Compendious

Compendious

kəmˈpendēəs

Adjective

  • Containing or presenting the essential facts of something in a comprehensive but concise way.

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Example Sentences

“Jared’s compendious recitation of archaic literature impressed his professors.”

“The book contains a compendious study of film history.”

“The institute offers a compendious weeklong course on American economics.”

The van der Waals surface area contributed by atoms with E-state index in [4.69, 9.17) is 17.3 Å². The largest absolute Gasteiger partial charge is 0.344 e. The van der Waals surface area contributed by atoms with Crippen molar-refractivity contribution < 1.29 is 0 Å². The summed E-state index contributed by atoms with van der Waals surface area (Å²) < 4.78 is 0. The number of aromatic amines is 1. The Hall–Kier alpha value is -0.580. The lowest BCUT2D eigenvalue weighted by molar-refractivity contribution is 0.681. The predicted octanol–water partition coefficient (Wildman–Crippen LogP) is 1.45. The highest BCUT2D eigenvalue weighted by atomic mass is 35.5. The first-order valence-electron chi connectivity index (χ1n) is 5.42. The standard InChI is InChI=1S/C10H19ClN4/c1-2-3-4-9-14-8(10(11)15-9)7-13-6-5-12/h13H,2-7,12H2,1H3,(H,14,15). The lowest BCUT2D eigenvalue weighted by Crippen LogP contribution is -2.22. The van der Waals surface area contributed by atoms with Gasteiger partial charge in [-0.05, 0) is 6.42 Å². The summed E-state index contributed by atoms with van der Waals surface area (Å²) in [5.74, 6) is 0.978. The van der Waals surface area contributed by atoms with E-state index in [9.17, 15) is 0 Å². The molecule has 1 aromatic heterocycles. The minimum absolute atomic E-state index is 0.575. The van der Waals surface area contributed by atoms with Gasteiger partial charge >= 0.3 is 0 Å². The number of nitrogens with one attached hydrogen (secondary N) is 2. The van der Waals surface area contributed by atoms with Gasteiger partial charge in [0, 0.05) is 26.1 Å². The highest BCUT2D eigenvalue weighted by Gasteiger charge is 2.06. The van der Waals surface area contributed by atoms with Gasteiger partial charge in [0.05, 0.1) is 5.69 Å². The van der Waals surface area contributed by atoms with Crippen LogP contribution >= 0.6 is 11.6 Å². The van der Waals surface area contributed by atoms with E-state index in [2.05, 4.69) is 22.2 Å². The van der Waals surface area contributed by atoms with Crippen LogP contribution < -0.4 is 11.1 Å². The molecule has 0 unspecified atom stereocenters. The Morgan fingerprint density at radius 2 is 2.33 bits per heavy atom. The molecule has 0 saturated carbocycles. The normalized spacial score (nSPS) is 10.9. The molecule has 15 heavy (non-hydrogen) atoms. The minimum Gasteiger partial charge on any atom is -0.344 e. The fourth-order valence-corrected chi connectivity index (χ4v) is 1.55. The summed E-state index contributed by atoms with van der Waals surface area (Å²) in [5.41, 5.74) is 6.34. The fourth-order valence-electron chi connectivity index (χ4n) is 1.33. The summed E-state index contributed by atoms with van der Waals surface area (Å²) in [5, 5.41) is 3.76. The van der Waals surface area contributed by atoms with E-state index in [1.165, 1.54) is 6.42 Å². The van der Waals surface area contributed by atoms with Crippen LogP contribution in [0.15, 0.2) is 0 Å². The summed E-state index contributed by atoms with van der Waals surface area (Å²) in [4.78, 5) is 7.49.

Word Origin

Latin, late 14th century

Why this word?

This word stems from the Old French “compendieux,” from the Latin “compendiosus,” which means “advantageous, brief.” In the fast-paced modern age, it’s helpful to have information presented to us efficiently and in a compendious fashion. The popular YouTube channels Vox and Great Art Explained (among others) are based on the premise of breaking down complex concepts, such as the meaning of a credit score or the history of Goya’s “Black Paintings,” in an entertaining yet compendious style.

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